Based at the foot of Monte Lauro, Agrestis oper­ates in the coun­try­side sur­round­ing Buccheri, where olive grow­ing rep­re­sents an ancient tra­di­tion and where sev­eral 2021 NYIOOC win­ners are located.

The tem­per­a­ture vari­a­tions of these mag­nif­i­cent moun­tains keep our trees strong and pro­vide us unique Tonda Iblea olives, which are native to the area and have spe­cial organolep­tic prop­er­ties,” Paparone said.

Unlike most com­pa­nies, the pro­duc­ers behind Agrestis could use the time cre­ated by the Covid-19 lock­downs to metic­u­lously har­vest and mill their olives, receiv­ing one of their best yields yet.

We are lucky to live and work here,” Paparone said. Buccheri is such a small vil­lage, sur­rounded by nature. In the first part of the pan­demic, the world stopped for the first time in decades. We had to re-orga­nize, and the past sea­son brought us one of the best yields in the his­tory of our com­pany.”

However, the san­i­tary emer­gency did not impact all local pro­duc­ers in the same way. The pro­duc­ers behind Vernèra, who are also located in Buccheri, told Olive Oil Times that the pan­demic has been and con­tin­ues to be a dis­as­ter.”


Photo: Vernèra

Beyond all the wor­ries for the well­be­ing of our friends, we had to face a closed mar­ket,” owner Mariagrazia Spanò said.

Still, Vernèra tri­umphed at the 2021 NYIOOC with a Gold Award for the fourth time in a row for its Le Case di Lavinia brand, a monocul­ti­var Tonda Iblea.

Producing a top-qual­ity olive oil means bring­ing a niche prod­uct to the mar­ket, which if you look at its price, might not be com­pet­i­tive,” Spanò said. Extra vir­gin olive oil needs to be described to the cus­tomer, so they appre­ci­ate its story and learn about its sen­so­r­ial and nutraceu­ti­cal qual­i­ties.”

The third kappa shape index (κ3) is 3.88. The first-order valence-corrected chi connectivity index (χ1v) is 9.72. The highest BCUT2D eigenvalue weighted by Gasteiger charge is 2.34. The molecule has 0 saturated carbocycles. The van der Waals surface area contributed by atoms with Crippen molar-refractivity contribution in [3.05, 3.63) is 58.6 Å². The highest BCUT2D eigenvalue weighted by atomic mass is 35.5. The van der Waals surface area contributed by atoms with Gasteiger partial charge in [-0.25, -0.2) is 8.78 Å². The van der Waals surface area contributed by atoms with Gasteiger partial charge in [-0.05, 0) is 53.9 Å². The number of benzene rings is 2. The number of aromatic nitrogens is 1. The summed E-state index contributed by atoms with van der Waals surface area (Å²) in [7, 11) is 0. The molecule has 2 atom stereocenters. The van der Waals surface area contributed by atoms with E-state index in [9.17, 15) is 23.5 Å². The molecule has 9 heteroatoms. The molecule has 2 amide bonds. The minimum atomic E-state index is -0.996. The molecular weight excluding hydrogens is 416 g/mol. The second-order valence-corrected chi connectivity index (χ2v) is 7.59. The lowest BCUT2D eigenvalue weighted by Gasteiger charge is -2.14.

Spanò was happy to learn of the new suc­cess at the NYIOOC. The con­sis­tency with which the com­pany has per­formed at the com­pe­ti­tion gives the pro­ducer con­fi­dence that he con­tin­ues to move in the right direc­tion.

It is an honor and a plea­sure, a con­fir­ma­tion of the reli­a­bil­ity we put in our work, focus­ing on qual­ity and not quan­tity,” he said. The fourth award in a row gives us the cer­tainty that we are head­ing the right way on the path our grand­fa­thers laid out for us five gen­er­a­tions back.”

While Sicily may be more well-known for its olive oil pro­duc­tion, pro­duc­ers on Sardinia also proved their endur­ing qual­ity at the World Olive Oil Competition.

See Also:Olive Oils From Sardinia Find a Modern Audience

Accademia Olearia was among the win­ning pro­duc­ers from the sec­ond largest island in the Mediterranean. The com­pany earned a Silver Award for its Riserva del Produttore brand.

It is our flag­ship prod­uct,” Giuseppe Fois, the company’s founder, told Olive Oil Times. The birth of this prod­uct marked the begin­ning of our oper­a­tions. Therefore, it rep­re­sents the phi­los­o­phy of our com­pany: the quest for excel­lence and the val­oriza­tion of our ter­ri­tory.”


Photo: Accademia Olearia

The Riserva del Produttore is a medium blend of Bosana and Semidana olives that pre­vi­ously won a Gold Award in 2019.

Bosana is the dom­i­nant cul­ti­var and brings its char­ac­ter­is­tics of inten­sity and rich­ness of fla­vors and tast­ing sen­sa­tions, which reflect the charm of our island,” Fois said.

Like pro­duc­ers in Sicily and the rest of Italy, Fois said that the pan­demic had a pro­found impact on Sardinia’s farm­ers. However, earn­ing the Silver Award served as an excel­lent reward for all the dif­fi­cul­ties the com­pany had to over­come and moti­vates them for future har­vests.

Participating in such a com­pe­ti­tion is always a big chal­lenge, even for estab­lished com­pa­nies that have already been rec­og­nized,” he said. That is the rea­son that it is very rel­e­vant for us to see our quest for excel­lence being con­firmed.”

The olive oil sec­tor has changed so much over the years, and many new brands com­pete on the inter­na­tional mar­ket,” Fois added. For us to par­tic­i­pate and win means to renew chal­lenge and results, a con­fir­ma­tion that our ter­ri­tory and our pas­sion may pro­mote our pro­duc­tions glob­ally.”